The fortress of Nakhl at the foot of the spectacular peaks of the mountain range of the same name is set amid idyllic date gardens. In the 1990s, the Nakhl Fort was extensively renovated and lovingly furnished.
The Omani town of Nakhl (also spelled "Nakhal") is located about 120km west of Muscat against the spectacular backdrop of the Jebel Nakhl massif, the north-eastern foothills of the Jebel Akhdar mountain range. Large gardens stretch out in front of the mighty mountains, giving the entire district of Nakhl its name, for "nakhl" translates as "date palms".
The imposing fortress of Nakhl, also called Husn Al Heem, towers above the village on a sixty-metre-high rock. The stone block stands completely free and it seems as if the fort has grown directly out of the rock. Parts of the mountain are directly integrated into the walls of the fort. The imposing bulwark is one of our 10 most beautiful forts in Oman.
Construction of the fortress of Nakhl
The exact date of the construction of Husn Al Heem is unknown, but it is still in pre-Islamic times. The fort was built to protect the oasis and the nearby trade routes. Over the centuries, the fort has been repeatedly renovated and expanded, the last major changes being carried out by Omani builders in the 17th century.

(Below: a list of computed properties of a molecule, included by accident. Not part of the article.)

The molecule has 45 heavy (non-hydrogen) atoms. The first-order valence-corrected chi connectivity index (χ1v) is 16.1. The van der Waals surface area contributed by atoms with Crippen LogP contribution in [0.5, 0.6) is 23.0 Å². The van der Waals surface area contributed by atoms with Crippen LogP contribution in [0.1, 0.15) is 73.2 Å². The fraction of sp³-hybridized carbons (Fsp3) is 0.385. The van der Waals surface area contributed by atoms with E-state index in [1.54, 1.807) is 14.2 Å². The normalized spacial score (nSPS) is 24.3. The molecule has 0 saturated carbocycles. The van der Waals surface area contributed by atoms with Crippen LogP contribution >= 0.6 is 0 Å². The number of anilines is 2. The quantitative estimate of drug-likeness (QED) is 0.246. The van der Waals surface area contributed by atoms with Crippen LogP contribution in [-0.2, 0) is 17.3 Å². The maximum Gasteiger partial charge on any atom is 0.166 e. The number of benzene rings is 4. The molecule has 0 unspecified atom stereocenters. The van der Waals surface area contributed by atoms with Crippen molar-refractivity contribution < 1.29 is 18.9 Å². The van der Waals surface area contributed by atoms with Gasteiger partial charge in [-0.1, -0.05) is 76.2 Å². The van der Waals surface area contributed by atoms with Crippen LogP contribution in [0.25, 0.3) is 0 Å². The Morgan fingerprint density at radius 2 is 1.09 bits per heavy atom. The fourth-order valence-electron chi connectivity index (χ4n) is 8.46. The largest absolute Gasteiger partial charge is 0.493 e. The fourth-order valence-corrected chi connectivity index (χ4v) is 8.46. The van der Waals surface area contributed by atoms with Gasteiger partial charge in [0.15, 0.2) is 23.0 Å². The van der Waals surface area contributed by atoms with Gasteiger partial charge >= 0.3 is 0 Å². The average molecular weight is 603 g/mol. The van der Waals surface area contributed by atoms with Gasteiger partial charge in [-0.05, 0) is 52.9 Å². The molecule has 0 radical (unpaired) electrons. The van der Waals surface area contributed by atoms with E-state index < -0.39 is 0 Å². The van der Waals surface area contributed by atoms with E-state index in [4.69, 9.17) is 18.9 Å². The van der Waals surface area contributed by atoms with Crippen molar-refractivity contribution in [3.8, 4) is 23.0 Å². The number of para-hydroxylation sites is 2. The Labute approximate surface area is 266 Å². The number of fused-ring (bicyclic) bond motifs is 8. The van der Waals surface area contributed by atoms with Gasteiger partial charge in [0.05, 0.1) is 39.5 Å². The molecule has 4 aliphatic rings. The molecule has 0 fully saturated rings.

Today, visitors can see the 3,400 square metre fortress with six impressive defence towers, a 30 m high wall and a massive gate. The towers and the gate were built in 1834 under Imam Said bin Sultan I.
Tip: The best view of Nakhl Fort is from 1-2km away in the direction of Rustaq. In the late afternoon at around 4pm, the fort is spectacularly illuminated by the slowly sinking sun - the best light for perfect photos.
Visit to the fortress of Nakhl
The fortress was extensively renovated in the 1990s and now shines in its former glory. Many rooms have been furnished by the Omani Ministry of Tourism with traditional furnishings that illustrate the former life in the fortress exceptionally well.
Artfully carved wooden doors and lovingly restored ceiling paintings give the interior of the fort a very special artistic flair. In addition to the historic interior, a collection of weapons can also be admired in Husn Al Heem. Every Friday, the fort also hosts a lively goat market.
From the top platforms of the fortress, which are still equipped with cannons, you have a wonderful view over the Batinah region in northern Oman.
Tip: A road of about 3km leads through the date gardens of Nakhl to the hot springs Ain A'Thawwarah in the Wadi Hammam. "Hammam" means "bath" and as the name suggests, the locals meet here, especially in the evening, for an (officially forbidden) dip in the cool water. Especially at weekends, it can get quite crowded in the beautifully green wadi.